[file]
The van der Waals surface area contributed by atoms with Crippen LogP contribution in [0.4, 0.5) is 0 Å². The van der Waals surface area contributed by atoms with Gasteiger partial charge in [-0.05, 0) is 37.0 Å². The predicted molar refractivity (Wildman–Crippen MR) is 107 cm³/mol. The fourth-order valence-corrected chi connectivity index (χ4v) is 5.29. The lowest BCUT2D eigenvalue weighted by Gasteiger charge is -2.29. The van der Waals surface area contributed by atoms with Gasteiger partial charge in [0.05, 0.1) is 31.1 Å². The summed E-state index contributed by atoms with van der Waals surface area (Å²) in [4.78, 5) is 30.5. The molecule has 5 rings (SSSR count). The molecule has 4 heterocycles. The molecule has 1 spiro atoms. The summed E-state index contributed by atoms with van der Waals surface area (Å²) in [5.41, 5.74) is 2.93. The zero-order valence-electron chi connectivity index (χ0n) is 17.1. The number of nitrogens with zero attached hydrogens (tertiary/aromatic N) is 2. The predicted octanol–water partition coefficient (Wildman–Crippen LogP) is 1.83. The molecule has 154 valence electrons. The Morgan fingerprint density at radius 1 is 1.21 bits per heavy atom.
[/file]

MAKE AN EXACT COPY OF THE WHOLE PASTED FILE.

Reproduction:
The van der Waals surface area contributed by atoms with Crippen LogP contribution in [0.4, 0.5) is 0 Å². The van der Waals surface area contributed by atoms with Gasteiger partial charge in [-0.05, 0) is 37.0 Å². The predicted molar refractivity (Wildman–Crippen MR) is 107 cm³/mol. The fourth-order valence-corrected chi connectivity index (χ4v) is 5.29. The lowest BCUT2D eigenvalue weighted by Gasteiger charge is -2.29. The van der Waals surface area contributed by atoms with Gasteiger partial charge in [0.05, 0.1) is 31.1 Å². The summed E-state index contributed by atoms with van der Waals surface area (Å²) in [4.78, 5) is 30.5. The molecule has 5 rings (SSSR count). The molecule has 4 heterocycles. The molecule has 1 spiro atoms. The summed E-state index contributed by atoms with van der Waals surface area (Å²) in [5.41, 5.74) is 2.93. The zero-order valence-electron chi connectivity index (χ0n) is 17.1. The number of nitrogens with zero attached hydrogens (tertiary/aromatic N) is 2. The predicted octanol–water partition coefficient (Wildman–Crippen LogP) is 1.83. The molecule has 154 valence electrons. The Morgan fingerprint density at radius 1 is 1.21 bits per heavy atom.